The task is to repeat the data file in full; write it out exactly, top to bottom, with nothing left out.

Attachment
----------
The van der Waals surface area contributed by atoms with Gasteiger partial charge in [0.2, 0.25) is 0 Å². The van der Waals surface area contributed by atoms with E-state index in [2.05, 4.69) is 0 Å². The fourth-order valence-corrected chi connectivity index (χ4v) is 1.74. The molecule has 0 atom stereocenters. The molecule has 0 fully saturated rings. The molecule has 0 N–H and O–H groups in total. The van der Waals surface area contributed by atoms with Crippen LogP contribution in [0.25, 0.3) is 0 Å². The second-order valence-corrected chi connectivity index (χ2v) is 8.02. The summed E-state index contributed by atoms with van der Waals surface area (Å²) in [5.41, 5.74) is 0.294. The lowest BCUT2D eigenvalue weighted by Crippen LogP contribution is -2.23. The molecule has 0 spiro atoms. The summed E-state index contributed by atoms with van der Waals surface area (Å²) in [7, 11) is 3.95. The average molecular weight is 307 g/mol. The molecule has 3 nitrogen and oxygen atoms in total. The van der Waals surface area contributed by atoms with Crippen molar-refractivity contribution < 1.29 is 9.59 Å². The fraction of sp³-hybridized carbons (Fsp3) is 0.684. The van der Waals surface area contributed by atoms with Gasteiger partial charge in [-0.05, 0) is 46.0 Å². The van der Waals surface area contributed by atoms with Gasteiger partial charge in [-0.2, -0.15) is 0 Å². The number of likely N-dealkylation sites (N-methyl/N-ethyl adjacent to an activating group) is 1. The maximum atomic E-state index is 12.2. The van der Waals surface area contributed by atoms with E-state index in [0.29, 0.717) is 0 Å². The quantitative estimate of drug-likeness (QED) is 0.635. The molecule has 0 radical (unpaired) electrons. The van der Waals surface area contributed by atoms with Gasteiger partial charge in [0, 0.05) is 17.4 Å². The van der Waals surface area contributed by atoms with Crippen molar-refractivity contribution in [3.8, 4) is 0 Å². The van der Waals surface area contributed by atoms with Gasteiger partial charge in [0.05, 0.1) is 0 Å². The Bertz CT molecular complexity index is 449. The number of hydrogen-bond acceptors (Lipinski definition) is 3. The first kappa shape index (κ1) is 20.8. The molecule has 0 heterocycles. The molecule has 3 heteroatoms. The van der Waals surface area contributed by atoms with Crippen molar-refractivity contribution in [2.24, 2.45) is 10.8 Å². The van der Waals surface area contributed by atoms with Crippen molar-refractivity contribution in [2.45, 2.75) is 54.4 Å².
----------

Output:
The van der Waals surface area contributed by atoms with Gasteiger partial charge in [0.2, 0.25) is 0 Å². The van der Waals surface area contributed by atoms with E-state index in [2.05, 4.69) is 0 Å². The fourth-order valence-corrected chi connectivity index (χ4v) is 1.74. The molecule has 0 atom stereocenters. The molecule has 0 fully saturated rings. The molecule has 0 N–H and O–H groups in total. The van der Waals surface area contributed by atoms with Crippen LogP contribution in [0.25, 0.3) is 0 Å². The second-order valence-corrected chi connectivity index (χ2v) is 8.02. The summed E-state index contributed by atoms with van der Waals surface area (Å²) in [5.41, 5.74) is 0.294. The lowest BCUT2D eigenvalue weighted by Crippen LogP contribution is -2.23. The molecule has 0 spiro atoms. The summed E-state index contributed by atoms with van der Waals surface area (Å²) in [7, 11) is 3.95. The average molecular weight is 307 g/mol. The molecule has 3 nitrogen and oxygen atoms in total. The van der Waals surface area contributed by atoms with Crippen molar-refractivity contribution < 1.29 is 9.59 Å². The fraction of sp³-hybridized carbons (Fsp3) is 0.684. The van der Waals surface area contributed by atoms with Gasteiger partial charge in [-0.05, 0) is 46.0 Å². The van der Waals surface area contributed by atoms with Gasteiger partial charge in [-0.2, -0.15) is 0 Å². The number of likely N-dealkylation sites (N-methyl/N-ethyl adjacent to an activating group) is 1. The maximum atomic E-state index is 12.2. The van der Waals surface area contributed by atoms with E-state index in [0.29, 0.717) is 0 Å². The quantitative estimate of drug-likeness (QED) is 0.635. The molecule has 0 radical (unpaired) electrons. The van der Waals surface area contributed by atoms with Gasteiger partial charge in [0, 0.05) is 17.4 Å². The van der Waals surface area contributed by atoms with Crippen molar-refractivity contribution in [3.8, 4) is 0 Å². The van der Waals surface area contributed by atoms with Gasteiger partial charge in [0.05, 0.1) is 0 Å². The Bertz CT molecular complexity index is 449. The number of hydrogen-bond acceptors (Lipinski definition) is 3. The first kappa shape index (κ1) is 20.8. The molecule has 0 heterocycles. The molecule has 3 heteroatoms. The van der Waals surface area contributed by atoms with Crippen molar-refractivity contribution in [2.24, 2.45) is 10.8 Å². The van der Waals surface area contributed by atoms with Crippen molar-refractivity contribution in [2.45, 2.75) is 54.4 Å².